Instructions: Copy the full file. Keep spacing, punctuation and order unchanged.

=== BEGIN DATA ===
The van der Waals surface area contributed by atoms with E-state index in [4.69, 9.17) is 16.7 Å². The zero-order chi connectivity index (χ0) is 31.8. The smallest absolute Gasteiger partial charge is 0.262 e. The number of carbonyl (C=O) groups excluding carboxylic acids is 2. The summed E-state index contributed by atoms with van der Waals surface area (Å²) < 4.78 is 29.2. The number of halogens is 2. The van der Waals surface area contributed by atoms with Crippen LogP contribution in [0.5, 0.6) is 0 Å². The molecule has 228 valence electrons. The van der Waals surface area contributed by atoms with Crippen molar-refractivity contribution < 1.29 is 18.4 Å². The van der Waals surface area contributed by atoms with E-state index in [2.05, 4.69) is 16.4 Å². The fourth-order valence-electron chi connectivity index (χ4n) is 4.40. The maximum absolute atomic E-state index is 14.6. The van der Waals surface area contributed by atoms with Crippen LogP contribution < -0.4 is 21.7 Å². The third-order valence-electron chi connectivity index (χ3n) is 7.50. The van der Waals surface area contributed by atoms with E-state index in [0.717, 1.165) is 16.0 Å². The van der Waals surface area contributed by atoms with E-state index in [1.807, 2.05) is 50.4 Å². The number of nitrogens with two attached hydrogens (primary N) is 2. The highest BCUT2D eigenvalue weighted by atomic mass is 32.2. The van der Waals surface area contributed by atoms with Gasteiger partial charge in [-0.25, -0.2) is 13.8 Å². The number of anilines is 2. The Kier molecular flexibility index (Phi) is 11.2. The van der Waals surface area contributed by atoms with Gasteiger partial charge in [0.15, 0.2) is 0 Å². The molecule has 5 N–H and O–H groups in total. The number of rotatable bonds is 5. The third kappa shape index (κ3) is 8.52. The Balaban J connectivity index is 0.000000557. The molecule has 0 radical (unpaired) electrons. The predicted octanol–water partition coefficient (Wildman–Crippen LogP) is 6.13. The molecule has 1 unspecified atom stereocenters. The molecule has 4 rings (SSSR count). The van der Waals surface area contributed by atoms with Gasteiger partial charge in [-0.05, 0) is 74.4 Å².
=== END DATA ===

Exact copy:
The van der Waals surface area contributed by atoms with E-state index in [4.69, 9.17) is 16.7 Å². The zero-order chi connectivity index (χ0) is 31.8. The smallest absolute Gasteiger partial charge is 0.262 e. The number of carbonyl (C=O) groups excluding carboxylic acids is 2. The summed E-state index contributed by atoms with van der Waals surface area (Å²) < 4.78 is 29.2. The number of halogens is 2. The van der Waals surface area contributed by atoms with Crippen LogP contribution in [0.5, 0.6) is 0 Å². The molecule has 228 valence electrons. The van der Waals surface area contributed by atoms with Crippen molar-refractivity contribution < 1.29 is 18.4 Å². The van der Waals surface area contributed by atoms with E-state index in [2.05, 4.69) is 16.4 Å². The fourth-order valence-electron chi connectivity index (χ4n) is 4.40. The maximum absolute atomic E-state index is 14.6. The van der Waals surface area contributed by atoms with Crippen LogP contribution < -0.4 is 21.7 Å². The third-order valence-electron chi connectivity index (χ3n) is 7.50. The van der Waals surface area contributed by atoms with E-state index in [0.717, 1.165) is 16.0 Å². The van der Waals surface area contributed by atoms with E-state index in [1.807, 2.05) is 50.4 Å². The number of nitrogens with two attached hydrogens (primary N) is 2. The highest BCUT2D eigenvalue weighted by atomic mass is 32.2. The van der Waals surface area contributed by atoms with Gasteiger partial charge in [-0.25, -0.2) is 13.8 Å². The number of anilines is 2. The Kier molecular flexibility index (Phi) is 11.2. The van der Waals surface area contributed by atoms with Gasteiger partial charge in [0.15, 0.2) is 0 Å². The molecule has 5 N–H and O–H groups in total. The number of rotatable bonds is 5. The third kappa shape index (κ3) is 8.52. The Balaban J connectivity index is 0.000000557. The molecule has 0 radical (unpaired) electrons. The predicted octanol–water partition coefficient (Wildman–Crippen LogP) is 6.13. The molecule has 1 unspecified atom stereocenters. The molecule has 4 rings (SSSR count). The van der Waals surface area contributed by atoms with Gasteiger partial charge in [-0.05, 0) is 74.4 Å².